“One of the strange and most beautiful things about what has happened is that by having the transplant we are talking again. That is something I value even more than receiving the kidney. It has meant I have my son again which is the most beautiful thing.”

Male in hospital doing a thumbs up
Ross in hospital

Live organ donation

Living kidney donation reduces the transplant waiting list, giving people their lives back without relying on receiving a kidney from a deceased donor. Most people only need one kidney to live a happy and healthy life, and this is something that has been true for Ross since donating to his dad.

Ross says: “Within about a week-and-a-half after the operation at the Freeman hospital in Newcastle I was feeling fine. I wasn’t doing cartwheels, but I was going to the allotment and walking the dog. So far everything has gone well.”

For Robin, the transplant has given him a new lease of life. He says: “Transplants can sometimes go wrong, but actually they can go really well. How it goes for you will be your own journey, but don’t only listen to the bad because it could also be a miracle.

“When you’re going through it, it’s important to keep your spirit in a positive place as best you can. If your brain is also fighting your body, then it’s going to cause more problems. By keeping the humour, by keeping the smile, it made the darker times more palatable.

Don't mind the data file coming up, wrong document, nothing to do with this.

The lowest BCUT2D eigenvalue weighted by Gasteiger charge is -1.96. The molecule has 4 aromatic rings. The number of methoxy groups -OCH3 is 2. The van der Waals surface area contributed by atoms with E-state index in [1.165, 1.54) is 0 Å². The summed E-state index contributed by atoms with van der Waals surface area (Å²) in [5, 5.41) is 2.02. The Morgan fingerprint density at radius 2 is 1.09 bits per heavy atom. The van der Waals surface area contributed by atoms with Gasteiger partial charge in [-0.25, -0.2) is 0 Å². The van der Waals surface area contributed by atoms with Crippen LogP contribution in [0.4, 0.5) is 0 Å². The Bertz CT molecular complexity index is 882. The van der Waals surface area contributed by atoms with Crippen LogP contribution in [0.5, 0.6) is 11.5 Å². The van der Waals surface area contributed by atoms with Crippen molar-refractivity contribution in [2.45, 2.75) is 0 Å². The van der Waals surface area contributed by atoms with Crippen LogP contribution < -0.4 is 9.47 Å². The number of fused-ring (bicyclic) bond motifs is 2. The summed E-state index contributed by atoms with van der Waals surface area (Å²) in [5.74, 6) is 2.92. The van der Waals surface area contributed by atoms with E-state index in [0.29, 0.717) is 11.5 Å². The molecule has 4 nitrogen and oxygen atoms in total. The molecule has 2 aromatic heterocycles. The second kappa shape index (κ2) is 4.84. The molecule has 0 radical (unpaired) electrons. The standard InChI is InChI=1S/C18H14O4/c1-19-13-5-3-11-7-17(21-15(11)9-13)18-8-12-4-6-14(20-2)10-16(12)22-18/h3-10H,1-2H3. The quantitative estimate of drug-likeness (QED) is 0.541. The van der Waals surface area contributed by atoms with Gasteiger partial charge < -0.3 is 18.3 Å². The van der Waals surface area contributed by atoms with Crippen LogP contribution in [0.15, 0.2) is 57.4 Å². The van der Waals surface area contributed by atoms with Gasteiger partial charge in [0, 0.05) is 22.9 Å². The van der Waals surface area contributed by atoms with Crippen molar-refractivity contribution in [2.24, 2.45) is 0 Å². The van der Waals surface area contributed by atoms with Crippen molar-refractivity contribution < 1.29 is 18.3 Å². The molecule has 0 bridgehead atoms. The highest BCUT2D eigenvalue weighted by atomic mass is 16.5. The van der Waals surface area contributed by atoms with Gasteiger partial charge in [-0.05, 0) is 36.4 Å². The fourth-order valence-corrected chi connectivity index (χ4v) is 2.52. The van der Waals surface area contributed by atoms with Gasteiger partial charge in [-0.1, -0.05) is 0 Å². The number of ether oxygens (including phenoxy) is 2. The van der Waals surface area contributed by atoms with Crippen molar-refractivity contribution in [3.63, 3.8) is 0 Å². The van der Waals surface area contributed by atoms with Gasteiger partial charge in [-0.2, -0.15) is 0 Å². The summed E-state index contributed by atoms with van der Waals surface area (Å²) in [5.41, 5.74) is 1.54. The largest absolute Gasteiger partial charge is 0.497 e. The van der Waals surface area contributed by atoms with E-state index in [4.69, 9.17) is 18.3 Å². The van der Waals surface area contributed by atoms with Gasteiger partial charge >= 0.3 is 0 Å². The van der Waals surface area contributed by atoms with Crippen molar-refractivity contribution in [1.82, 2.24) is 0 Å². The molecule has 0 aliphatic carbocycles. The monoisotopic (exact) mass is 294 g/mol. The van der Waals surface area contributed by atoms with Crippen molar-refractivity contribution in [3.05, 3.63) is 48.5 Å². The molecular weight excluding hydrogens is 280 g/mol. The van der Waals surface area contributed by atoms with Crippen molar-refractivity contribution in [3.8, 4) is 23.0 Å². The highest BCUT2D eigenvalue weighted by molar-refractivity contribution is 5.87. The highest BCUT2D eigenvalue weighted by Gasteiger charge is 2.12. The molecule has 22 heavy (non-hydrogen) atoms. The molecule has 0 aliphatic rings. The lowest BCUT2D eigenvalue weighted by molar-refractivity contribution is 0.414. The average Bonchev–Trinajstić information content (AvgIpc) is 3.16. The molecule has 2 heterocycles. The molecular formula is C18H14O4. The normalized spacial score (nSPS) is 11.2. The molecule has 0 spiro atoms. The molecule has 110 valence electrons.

“I’ve had the most amazing pre-and post-transplant teams at both Kingston and St George’s hospitals, who have been great at explaining things to me and everything has been going well since the transplant.”

Older male lying in hospital bed during his stay for a kidney transplant
Robin in hospital for transplant

Sharing their story

Speaking publicly about the transplant wasn’t straightforward, Ross says: “I wanted to play it down and keep it private because it felt a bit self-indulgent to highlight something like this. However, it was explained to me how our story could resonate with people, and it quickly became apparent how many people wanted to share their own experiences.

“As somebody people do see on TV, I wanted to show that you can come out of the other side as a live organ donor without being weakened by it, and the response to sharing my story on air has been amazing.

“It’s nice because people just chat to me in the supermarket about kidneys and their experiences. So many people have stories about organ donation, whether similar to ours or about loved ones who have died. It has bonded a lot of people.

Joining the Newcastle Bridges Walk

“I’m looking forward to meeting even more people at the Newcastle Bridges Walk for Kidney Research UK. Not everyone will have had such a positive experience of treatment, and hopefully we can support in raising awareness and money to help future patients and their families.”

“It’s important to say that if you know somebody who is facing kidney failure, you should only offer to donate if it is really for you – and you’ll know if it is. There are many ways to support someone who is facing an illness, both emotionally and practically, and organ donation is just one on a long list.”

Whatever the weather, join the Newcastle Bridges Walk.